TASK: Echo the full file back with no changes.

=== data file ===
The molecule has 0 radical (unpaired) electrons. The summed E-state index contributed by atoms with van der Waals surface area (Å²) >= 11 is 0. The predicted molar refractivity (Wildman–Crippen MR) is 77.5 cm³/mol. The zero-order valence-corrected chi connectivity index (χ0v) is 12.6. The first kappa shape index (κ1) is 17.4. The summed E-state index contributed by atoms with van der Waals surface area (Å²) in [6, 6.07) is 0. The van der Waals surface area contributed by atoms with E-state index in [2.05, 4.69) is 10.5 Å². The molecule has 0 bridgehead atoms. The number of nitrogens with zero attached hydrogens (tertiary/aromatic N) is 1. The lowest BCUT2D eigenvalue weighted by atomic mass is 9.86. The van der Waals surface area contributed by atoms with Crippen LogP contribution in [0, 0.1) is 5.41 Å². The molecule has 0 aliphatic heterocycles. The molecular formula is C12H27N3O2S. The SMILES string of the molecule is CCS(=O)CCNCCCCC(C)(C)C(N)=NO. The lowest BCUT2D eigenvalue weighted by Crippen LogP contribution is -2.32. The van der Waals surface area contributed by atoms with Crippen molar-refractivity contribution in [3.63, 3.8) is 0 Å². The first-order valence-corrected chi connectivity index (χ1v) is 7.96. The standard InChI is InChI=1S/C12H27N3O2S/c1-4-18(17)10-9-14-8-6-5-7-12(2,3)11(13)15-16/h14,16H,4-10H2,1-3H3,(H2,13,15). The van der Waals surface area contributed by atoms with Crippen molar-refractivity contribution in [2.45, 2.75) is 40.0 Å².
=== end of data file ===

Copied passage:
The molecule has 0 radical (unpaired) electrons. The summed E-state index contributed by atoms with van der Waals surface area (Å²) >= 11 is 0. The predicted molar refractivity (Wildman–Crippen MR) is 77.5 cm³/mol. The zero-order valence-corrected chi connectivity index (χ0v) is 12.6. The first kappa shape index (κ1) is 17.4. The summed E-state index contributed by atoms with van der Waals surface area (Å²) in [6, 6.07) is 0. The van der Waals surface area contributed by atoms with E-state index in [2.05, 4.69) is 10.5 Å². The molecule has 0 bridgehead atoms. The number of nitrogens with zero attached hydrogens (tertiary/aromatic N) is 1. The lowest BCUT2D eigenvalue weighted by atomic mass is 9.86. The van der Waals surface area contributed by atoms with Crippen LogP contribution in [0, 0.1) is 5.41 Å². The molecule has 0 aliphatic heterocycles. The molecular formula is C12H27N3O2S. The SMILES string of the molecule is CCS(=O)CCNCCCCC(C)(C)C(N)=NO. The lowest BCUT2D eigenvalue weighted by Crippen LogP contribution is -2.32. The van der Waals surface area contributed by atoms with Crippen molar-refractivity contribution in [3.63, 3.8) is 0 Å². The first-order valence-corrected chi connectivity index (χ1v) is 7.96. The standard InChI is InChI=1S/C12H27N3O2S/c1-4-18(17)10-9-14-8-6-5-7-12(2,3)11(13)15-16/h14,16H,4-10H2,1-3H3,(H2,13,15). The van der Waals surface area contributed by atoms with Crippen molar-refractivity contribution in [2.45, 2.75) is 40.0 Å².